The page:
Bartender prep sinks. Last fall, one manufacturer released a line of prep sinks featuring seven configurations for design flexibility. The sinks measure anywhere from 8 inches wide to 24 inches wide. The same manufacturer also came out with a leg kit, allowing install crews to shift the legs on underbar equipment if needed to avoid things like floor drains.

Augmented reality. The experience allows operators to visualize on a smartphone or tablet the layout of the equipment in the existing space before it arrives on-site. The same manufacturer also offers virtual reality as part of its design process.

Cocktail prep coolers. Also released at The NAFEM Show, one manufacturer’s newest cooler holds bottles and garnishes on top outside of the unit as well as in a bottom drawer for easy access, compared with a door.


Beverage alcohol represents an average of 21% of total sales among full-service restaurants.
– National Restaurant Association


Features To Note

What components make up your cocktail station will depend on your concept and menu. An everyday casual pub serving gin and tonics will have a different lineup than an entertainment venue or casino with five-ingredient martinis. Piece to piece, aim for smart design and quality construction.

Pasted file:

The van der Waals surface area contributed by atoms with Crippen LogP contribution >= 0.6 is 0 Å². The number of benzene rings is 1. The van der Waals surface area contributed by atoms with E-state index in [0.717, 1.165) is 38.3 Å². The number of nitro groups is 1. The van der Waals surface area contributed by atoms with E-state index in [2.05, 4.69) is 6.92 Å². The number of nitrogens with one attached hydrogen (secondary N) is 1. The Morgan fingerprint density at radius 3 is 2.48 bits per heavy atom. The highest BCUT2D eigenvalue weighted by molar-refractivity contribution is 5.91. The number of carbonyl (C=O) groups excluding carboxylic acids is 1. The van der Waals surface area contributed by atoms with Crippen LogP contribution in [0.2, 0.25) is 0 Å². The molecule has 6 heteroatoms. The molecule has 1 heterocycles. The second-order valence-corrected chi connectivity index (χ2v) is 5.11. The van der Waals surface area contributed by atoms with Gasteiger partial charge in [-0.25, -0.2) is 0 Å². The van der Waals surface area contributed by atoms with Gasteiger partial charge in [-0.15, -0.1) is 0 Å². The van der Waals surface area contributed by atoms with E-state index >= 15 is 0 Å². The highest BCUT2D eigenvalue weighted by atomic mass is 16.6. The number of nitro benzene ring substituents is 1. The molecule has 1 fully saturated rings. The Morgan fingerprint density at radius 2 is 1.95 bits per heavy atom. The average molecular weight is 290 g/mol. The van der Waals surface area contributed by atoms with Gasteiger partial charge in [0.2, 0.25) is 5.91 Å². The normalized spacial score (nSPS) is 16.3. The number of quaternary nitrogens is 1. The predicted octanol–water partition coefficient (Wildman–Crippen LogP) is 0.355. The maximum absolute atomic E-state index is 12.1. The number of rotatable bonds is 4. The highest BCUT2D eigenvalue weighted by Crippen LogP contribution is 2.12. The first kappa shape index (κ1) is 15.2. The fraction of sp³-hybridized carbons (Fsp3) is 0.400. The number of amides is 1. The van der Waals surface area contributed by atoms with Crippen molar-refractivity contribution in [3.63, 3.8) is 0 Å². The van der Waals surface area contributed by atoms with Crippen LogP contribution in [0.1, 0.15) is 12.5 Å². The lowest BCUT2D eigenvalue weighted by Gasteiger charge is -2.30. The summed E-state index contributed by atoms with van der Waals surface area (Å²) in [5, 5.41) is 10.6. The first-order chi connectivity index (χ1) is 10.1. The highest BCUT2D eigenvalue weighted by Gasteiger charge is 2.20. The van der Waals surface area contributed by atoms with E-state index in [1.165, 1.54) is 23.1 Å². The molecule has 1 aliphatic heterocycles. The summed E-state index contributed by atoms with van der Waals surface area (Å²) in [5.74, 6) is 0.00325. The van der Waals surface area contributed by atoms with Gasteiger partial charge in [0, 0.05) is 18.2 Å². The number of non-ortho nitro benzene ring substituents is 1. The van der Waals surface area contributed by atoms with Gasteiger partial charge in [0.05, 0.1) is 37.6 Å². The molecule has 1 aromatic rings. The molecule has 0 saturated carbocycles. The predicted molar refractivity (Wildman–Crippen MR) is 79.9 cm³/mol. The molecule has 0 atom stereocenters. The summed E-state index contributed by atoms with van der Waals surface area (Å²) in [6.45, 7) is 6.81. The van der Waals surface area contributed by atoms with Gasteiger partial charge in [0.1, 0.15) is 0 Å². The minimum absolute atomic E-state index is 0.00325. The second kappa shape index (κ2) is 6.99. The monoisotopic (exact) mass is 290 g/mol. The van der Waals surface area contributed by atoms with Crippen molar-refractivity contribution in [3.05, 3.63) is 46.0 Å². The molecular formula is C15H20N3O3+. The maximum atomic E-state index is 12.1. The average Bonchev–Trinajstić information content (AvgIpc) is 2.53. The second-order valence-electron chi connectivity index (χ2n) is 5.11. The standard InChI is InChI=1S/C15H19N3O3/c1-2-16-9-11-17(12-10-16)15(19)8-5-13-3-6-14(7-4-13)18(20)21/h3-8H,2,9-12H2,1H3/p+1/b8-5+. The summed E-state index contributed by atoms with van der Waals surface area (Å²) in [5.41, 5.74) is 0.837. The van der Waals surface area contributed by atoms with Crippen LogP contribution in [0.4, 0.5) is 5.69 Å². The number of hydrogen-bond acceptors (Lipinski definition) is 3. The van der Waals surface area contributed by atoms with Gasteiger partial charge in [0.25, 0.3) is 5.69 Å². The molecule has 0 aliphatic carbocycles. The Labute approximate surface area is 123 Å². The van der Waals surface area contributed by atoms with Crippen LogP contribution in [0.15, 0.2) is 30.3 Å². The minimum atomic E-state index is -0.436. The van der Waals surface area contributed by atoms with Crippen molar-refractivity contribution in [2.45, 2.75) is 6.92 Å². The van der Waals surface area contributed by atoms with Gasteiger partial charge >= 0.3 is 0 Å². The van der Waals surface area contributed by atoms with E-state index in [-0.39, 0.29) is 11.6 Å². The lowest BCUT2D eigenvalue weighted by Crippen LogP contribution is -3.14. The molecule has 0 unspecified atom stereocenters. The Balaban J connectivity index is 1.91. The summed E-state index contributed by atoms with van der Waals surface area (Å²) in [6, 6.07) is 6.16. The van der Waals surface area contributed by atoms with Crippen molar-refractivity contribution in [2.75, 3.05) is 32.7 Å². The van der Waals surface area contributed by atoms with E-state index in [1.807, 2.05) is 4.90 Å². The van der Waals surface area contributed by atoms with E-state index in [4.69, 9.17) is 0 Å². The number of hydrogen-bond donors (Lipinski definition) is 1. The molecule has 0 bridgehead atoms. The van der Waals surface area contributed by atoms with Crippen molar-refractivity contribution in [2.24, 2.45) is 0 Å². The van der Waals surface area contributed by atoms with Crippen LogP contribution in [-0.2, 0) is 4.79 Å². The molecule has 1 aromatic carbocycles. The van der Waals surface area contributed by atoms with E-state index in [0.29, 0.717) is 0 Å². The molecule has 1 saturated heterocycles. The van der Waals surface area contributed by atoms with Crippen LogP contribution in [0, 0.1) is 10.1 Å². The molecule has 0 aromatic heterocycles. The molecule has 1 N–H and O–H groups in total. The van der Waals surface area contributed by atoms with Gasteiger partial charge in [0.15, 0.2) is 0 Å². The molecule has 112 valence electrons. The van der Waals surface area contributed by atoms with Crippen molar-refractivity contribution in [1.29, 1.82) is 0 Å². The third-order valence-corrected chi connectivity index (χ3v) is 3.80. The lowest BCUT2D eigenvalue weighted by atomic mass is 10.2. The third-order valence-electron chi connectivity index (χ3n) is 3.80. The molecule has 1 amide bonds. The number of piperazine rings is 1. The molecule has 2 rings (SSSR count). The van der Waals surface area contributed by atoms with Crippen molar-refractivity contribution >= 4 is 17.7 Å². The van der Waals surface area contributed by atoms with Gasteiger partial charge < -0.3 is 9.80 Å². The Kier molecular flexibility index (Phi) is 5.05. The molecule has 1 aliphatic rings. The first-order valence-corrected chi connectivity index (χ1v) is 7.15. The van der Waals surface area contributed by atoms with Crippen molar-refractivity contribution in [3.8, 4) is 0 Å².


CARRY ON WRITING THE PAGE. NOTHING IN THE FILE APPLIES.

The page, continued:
On the cold side of things, search for ice bins that have the highest-rated foamed-in-place polyurethane walls because it makes a difference in keeping the ice as cold as possible. If you’re serving gourmet cubes, like 2 inch x 2 inch cubes for an old-fashioned, you’ll want refrigeration to store it at the point of service.

Speed rails, which sit front and center and hold the most popular liquors, should come with a sound deadening feature. At least one manufacturer uses plastic extrusion to reduce noise when bartenders return bottles to the rail. Some speed rails come curved for better ergonomics and to hold larger liquor bottles.

Off to the side, at least one maker’s liquor step, aka liquor rack, which holds additional liquors and modifiers, situates bottles at an angle for easy in and out. Another maker touts as many as five steps for operators looking for as much storage as possible.

Looking at dump sinks, find one with a strainer to prevent the drain from backing up with straws or fruits when the bartenders dispose of drinks. Check for anticorrosive properties—like 304 stainless—that can stand up to acidic fruits. Coved corners in the sink bowl help make cleaning easy.